Andor Review: The Latest Star Wars Series Goes To A Gritty, Grounded Place And Is Better For It

When I saw the first teaser trailer for "Rogue One" another lifetime ago in April 2016, the line that made my skin tingle came from Jyn Erso: "This is a rebellion. I rebel." The line wasn't in the final version of the film we saw in theaters that December, a change that most likely came after Tony Gilroy came in and, by many accounts, saved the film with extensive rewrites and, among other things, reportedly made it more tonally in line with the Skywalker Saga films.

When I finally saw "Rogue One" that December, I loved it. It's a movie about sacrifice as well as hope, and it remains my favorite "Stars Wars" film from the latest tranche of releases. But I missed that line. Through those six words, Jyn Erso (Felicity Jones) conveyed a burning anger that is the refrain of her life. Rebellion requires hope and sacrifice, yes. But it's also fueled by anger, a burning rage kindled by the yoke of oppression. That anger isn't missing in "Rogue One," but when I watched it, I wanted more.

Which brings us to "Andor."

That's what a reckoning sounds like

Tony Gilroy came back to "Star Wars" for "Andor," and if the first four episodes, set five years before the events of "Rogue One," are any indication, Gilroy has been given free rein to focus on that rage. We start out the show with Cassian Andor (Diego Luna) before becoming the Rebellion spy we met in "Rogue One." Like millions in the galaxy, his life has been upended by the Empire. And like many, he keeps his head down in pursuit of his own aims.

Or at least he tries to. His anger makes him reckless, and that recklessness brings Empire-adjacent evil in the form of a corporate security force bearing down on him. Cassian isn't alone, however — he has a found family in the trading town where he lives, and their entire community also resents the Empire and their corporate partners' efforts to bend them to their will. All of them come together to work against those forces, along with an outsider who sees something in Cassian that is worth more to him than a million credits.

"That's what a reckoning sounds like," someone says in the third episode of the series. "You want it to stop, but it just keeps coming." "Andor" is about the building of that reckoning against the Empire, and we see it through the burgeoning Rebellion's recruitment of Cassian. And with two 12-episode seasons, Gilroy has the space to not only properly develop the show's characters but also the time to let the key locations we visit in the show — the trading town, Cassian's childhood home — become fully realized places with a culture and history of their own.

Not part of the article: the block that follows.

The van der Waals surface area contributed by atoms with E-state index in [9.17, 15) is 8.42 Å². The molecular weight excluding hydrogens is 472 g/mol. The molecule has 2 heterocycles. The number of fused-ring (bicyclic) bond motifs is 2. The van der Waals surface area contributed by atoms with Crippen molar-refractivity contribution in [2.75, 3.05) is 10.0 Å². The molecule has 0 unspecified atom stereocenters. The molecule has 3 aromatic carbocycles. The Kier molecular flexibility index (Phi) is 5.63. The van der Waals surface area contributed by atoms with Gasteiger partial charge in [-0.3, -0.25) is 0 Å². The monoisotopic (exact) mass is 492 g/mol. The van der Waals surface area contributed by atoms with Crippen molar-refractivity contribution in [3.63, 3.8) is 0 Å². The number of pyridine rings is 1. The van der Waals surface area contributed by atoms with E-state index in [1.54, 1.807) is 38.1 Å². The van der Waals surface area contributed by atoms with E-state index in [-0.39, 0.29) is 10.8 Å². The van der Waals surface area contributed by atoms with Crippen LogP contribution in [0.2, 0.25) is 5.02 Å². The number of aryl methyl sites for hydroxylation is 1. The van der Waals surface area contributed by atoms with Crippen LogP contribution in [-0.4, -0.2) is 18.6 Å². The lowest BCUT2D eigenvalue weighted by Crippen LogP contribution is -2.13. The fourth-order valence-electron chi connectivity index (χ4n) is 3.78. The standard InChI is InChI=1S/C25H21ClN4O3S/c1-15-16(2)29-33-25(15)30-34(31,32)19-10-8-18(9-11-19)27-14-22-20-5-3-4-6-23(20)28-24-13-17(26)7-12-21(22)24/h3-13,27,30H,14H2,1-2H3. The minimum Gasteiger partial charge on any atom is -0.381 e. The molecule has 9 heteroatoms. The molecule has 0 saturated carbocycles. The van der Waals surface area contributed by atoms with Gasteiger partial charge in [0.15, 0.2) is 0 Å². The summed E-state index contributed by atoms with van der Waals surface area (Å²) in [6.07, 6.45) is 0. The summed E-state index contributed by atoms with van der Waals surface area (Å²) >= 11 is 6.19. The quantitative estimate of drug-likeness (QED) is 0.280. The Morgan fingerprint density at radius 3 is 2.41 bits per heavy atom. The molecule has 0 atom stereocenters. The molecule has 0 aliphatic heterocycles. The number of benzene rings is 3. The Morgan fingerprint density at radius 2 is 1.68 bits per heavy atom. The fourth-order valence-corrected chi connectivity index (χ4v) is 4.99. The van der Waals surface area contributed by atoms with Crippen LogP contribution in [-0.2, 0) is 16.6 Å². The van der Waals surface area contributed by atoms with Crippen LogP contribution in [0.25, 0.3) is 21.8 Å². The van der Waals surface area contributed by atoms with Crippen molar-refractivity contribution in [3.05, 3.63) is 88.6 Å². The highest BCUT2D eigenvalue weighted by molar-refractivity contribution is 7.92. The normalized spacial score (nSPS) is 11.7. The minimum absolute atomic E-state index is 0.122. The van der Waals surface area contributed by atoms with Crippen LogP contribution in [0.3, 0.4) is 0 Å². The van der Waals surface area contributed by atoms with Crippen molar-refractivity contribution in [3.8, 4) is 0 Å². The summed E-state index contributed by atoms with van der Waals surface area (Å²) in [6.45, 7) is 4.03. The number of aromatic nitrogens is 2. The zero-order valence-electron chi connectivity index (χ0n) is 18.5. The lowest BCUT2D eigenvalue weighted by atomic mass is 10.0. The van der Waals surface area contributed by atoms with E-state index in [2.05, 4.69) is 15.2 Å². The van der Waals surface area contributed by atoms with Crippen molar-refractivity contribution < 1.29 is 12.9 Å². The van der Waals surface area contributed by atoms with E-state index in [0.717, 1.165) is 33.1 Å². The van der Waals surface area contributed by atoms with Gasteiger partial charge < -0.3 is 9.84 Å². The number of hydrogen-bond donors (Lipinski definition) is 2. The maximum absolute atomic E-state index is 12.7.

Gilroy is able to do this in part because he isn't burdened with telling a story about major legacy "Star Wars" characters. Yes, we've seen Cassian and Mon Mothma before, but they're not Obi-Wan or Anakin. And Gilroy, who freely admits he had no interest in "Star Wars" before he worked on "Rogue One," wasn't seduced into adding cameos that don't serve the story. He has also said in interviews, and I agree with him, that someone with no "Star Wars" knowledge or interest can watch "Andor" and understand, and, more importantly, appreciate the show on its own merits.

You want to die being careful?

That's not to say diehard "Star Wars" fans won't enjoy "Andor." The series is very much in the same galaxy as the films and shows before it. And while "Andor" might have a slower pace than fans expect, there are still action-packed moments that will have your heart rate tick up a notch or two.

"Andor" is something new in "Star Wars," and there's another point in the first three episodes where another character asks, "You want to die being careful?" This is undoubtedly me projecting, but I can't help but think Gilroy challenged Lucasfilm with the same question. "Andor" is distinctly different from what we've already seen in "Star Wars" — it's grittier and takes its time, and it is really, really good (not that other "Star Wars" stuff isn't good, of course).

I hope this series proves to the powers that be that there are rich stories to tell in the live-action "Star Wars" universe that don't involve the Jedi or anyone with the last name Skywalker. Who knows what stories Lucasfilm could tell if they became less fearful of creating shows and movies that don't feel pressure to emulate what we've seen before.

The first three episodes of "Andor" drop on Disney+ on September 21, 2022 with new episodes dropping weekly on Wednesdays.